It is not well appreciated that metabolic imbalance can exist in the absence of weight loss. For instance, overnutrition or periodic hypoglycemia from poor control of diabetes may also engender metabolic imbalance without resulting in weight loss or gain. In general, when there is weight loss or low weight, a clinical or subclinical eating disorder needs to be considered; however, not even all weight loss is due to an eating disorder or voluntary food or nutrient restriction. Indeed, there is growing recognition of another form of metabolic compromise that can cause and present as menstrual irregularities, namely adult-onset malabsorption syndromes.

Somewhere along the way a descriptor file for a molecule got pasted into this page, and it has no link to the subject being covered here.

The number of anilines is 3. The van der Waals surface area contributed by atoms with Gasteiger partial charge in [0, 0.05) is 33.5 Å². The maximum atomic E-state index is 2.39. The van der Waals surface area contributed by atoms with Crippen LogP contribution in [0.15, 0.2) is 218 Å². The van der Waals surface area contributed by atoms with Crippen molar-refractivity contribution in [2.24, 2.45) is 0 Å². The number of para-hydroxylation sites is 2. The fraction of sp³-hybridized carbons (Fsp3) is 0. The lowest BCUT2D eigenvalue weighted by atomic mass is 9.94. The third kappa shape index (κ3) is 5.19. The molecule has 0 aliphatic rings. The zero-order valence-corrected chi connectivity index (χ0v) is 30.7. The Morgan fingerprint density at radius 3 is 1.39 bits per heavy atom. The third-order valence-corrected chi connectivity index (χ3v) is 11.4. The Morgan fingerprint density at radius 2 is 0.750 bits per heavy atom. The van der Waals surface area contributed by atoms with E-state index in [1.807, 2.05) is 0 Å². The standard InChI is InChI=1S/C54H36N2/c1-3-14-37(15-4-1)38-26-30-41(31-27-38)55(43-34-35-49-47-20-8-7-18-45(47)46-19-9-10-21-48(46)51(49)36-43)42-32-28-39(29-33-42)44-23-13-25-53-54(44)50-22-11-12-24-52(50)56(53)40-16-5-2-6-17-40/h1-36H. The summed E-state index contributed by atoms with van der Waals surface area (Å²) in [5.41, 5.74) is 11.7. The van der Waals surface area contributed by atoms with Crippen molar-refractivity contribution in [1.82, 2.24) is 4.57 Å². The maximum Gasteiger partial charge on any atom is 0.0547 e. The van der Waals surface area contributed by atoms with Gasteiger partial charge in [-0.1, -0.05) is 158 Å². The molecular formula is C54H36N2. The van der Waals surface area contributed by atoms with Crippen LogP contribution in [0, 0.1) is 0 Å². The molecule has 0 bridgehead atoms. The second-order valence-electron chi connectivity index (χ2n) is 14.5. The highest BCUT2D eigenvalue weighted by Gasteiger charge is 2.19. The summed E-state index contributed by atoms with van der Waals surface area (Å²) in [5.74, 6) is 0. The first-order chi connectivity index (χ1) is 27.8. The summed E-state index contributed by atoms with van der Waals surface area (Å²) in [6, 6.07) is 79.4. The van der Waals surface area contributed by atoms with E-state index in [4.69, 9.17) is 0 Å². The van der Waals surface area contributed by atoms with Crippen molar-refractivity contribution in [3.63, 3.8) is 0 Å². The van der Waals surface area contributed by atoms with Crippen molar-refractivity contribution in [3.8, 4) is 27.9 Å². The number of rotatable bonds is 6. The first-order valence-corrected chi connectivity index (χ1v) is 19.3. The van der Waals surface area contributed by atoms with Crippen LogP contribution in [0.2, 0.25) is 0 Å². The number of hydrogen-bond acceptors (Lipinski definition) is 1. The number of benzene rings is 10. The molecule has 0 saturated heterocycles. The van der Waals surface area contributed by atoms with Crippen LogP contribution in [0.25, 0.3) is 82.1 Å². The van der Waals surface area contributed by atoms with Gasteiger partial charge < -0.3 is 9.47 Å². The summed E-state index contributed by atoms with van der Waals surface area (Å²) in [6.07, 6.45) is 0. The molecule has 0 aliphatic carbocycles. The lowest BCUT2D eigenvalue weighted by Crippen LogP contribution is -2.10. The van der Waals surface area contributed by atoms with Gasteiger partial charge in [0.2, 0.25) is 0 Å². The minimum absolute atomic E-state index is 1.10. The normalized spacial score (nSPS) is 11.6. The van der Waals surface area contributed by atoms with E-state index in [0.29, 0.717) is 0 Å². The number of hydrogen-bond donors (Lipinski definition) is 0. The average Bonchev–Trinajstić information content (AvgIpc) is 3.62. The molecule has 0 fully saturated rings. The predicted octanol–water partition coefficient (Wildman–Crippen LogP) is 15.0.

An apparently common cause of malabsorption is food allergies and conditions that masquerade as food allergies, such as lactose deficiency, gastrointestinal infections, cholestasis, metabolic disorders such as galactosemia, and irritable bowel syndromes, including Crohn’s disease. The topic of food allergies was recently extensively reviewed.1 Interestingly, food hypersensitivity reflects a malfunction of the normal immune response to dietary proteins and may range in prevalence from 4-20%. Symptoms vary widely. In children, the typical allergens are egg, milk, peanut, wheat, and soya, whereas in adults, typical allergens are peanuts, tree nuts, and seafood. Arguably, the most insidious of these syndromes is celiac disease, which is an irreversible food allergy to gluten and wheat.